Nationality: When the character is a non-native Japanese, this is often reflected by letting the character speak Japanese like a three-year-old with a catastrophic intonation.

Japanese manga book, glasses, a cup of coffee, and two pieces of Japanese candy displayed on a white background.

Some characteristics of Japanese in anime

Creating fiction such as manga and anime is all about being creative, not least with the language. In this way, new ways of speaking unique Japanese are born with every new work. Let’s take a look at some examples from different franchises on how Japanese in anime differs from real-life Japanese!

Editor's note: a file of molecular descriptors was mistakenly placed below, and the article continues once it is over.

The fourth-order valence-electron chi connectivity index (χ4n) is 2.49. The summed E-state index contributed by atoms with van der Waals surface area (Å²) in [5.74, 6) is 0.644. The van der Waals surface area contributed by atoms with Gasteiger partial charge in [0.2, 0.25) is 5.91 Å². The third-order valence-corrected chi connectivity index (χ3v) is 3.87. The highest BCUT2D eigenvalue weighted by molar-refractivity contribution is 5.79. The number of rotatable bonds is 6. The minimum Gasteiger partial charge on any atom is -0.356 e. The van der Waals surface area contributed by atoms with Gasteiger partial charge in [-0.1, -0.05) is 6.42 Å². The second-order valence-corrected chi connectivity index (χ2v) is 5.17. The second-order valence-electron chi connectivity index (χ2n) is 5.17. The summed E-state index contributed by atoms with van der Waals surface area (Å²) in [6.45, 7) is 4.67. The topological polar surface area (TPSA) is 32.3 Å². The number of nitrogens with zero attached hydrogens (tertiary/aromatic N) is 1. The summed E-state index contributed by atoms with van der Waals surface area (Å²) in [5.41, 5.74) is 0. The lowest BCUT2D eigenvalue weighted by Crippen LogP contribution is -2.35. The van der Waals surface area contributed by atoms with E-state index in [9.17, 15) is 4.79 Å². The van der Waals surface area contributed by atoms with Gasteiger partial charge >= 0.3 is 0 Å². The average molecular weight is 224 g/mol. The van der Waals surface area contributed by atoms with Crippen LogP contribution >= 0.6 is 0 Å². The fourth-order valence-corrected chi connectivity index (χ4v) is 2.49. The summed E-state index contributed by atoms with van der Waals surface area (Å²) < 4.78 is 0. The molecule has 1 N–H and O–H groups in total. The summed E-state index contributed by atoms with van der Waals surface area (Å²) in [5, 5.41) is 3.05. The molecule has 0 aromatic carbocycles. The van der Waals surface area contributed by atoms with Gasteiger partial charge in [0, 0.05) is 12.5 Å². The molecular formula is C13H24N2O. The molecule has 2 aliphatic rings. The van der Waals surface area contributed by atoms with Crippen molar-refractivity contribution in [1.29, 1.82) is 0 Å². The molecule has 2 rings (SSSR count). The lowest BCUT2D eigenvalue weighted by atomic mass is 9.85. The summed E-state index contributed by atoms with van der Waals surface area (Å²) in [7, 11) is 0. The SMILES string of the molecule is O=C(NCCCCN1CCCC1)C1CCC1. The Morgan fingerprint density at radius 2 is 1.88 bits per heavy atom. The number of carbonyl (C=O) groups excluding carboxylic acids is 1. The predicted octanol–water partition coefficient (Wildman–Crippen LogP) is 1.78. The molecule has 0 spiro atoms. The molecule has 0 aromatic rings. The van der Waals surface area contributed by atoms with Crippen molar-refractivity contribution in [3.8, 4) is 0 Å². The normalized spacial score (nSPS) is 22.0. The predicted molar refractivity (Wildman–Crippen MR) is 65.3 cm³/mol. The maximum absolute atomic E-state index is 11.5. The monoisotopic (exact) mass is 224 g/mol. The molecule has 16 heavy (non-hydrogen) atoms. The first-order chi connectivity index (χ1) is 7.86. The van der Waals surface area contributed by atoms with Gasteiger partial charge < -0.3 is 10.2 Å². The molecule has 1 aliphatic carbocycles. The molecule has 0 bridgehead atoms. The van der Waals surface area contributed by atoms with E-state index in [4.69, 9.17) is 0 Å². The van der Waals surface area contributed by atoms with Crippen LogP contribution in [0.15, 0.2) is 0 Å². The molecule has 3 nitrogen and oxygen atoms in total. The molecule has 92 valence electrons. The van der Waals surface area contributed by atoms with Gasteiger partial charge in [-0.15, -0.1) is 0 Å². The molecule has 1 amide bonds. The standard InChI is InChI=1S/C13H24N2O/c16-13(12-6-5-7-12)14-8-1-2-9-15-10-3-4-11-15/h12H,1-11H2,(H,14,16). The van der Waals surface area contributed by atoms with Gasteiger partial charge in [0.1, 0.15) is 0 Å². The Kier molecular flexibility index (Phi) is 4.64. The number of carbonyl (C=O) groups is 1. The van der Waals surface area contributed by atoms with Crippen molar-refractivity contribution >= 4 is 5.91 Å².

Adding a nonsensical sentence-final word

More often than not you will find that anime characters end their sentences with something that makes the character unique but doesn’t make sense in a real-life context. The most famous example is probably Naruto adding “Dattebayo” (だってばよ), which doesn’t mean anything.

Here are some lines from some anime characters in different franchises, and what their counterpart is in regular Japanese:

Example 1: Beatrice from Re:zero kara hajimaru isekai seikatsu (episode 36)

Beatrice tends to add the sentence-final particle “-kashira”, which is the more feminine version of “kana”. The word adds uncertainty to the statement and is often translated as “I wonder”.

Dō suru tsumori kashira.
What do you intend to do? (I wonder).

Note that this sounds weird because Beatrice is saying this directly to Subaru, but in reality, using kashira in this way makes it sound like she is talking to herself. Here is what you would say in day-to-day Japanese: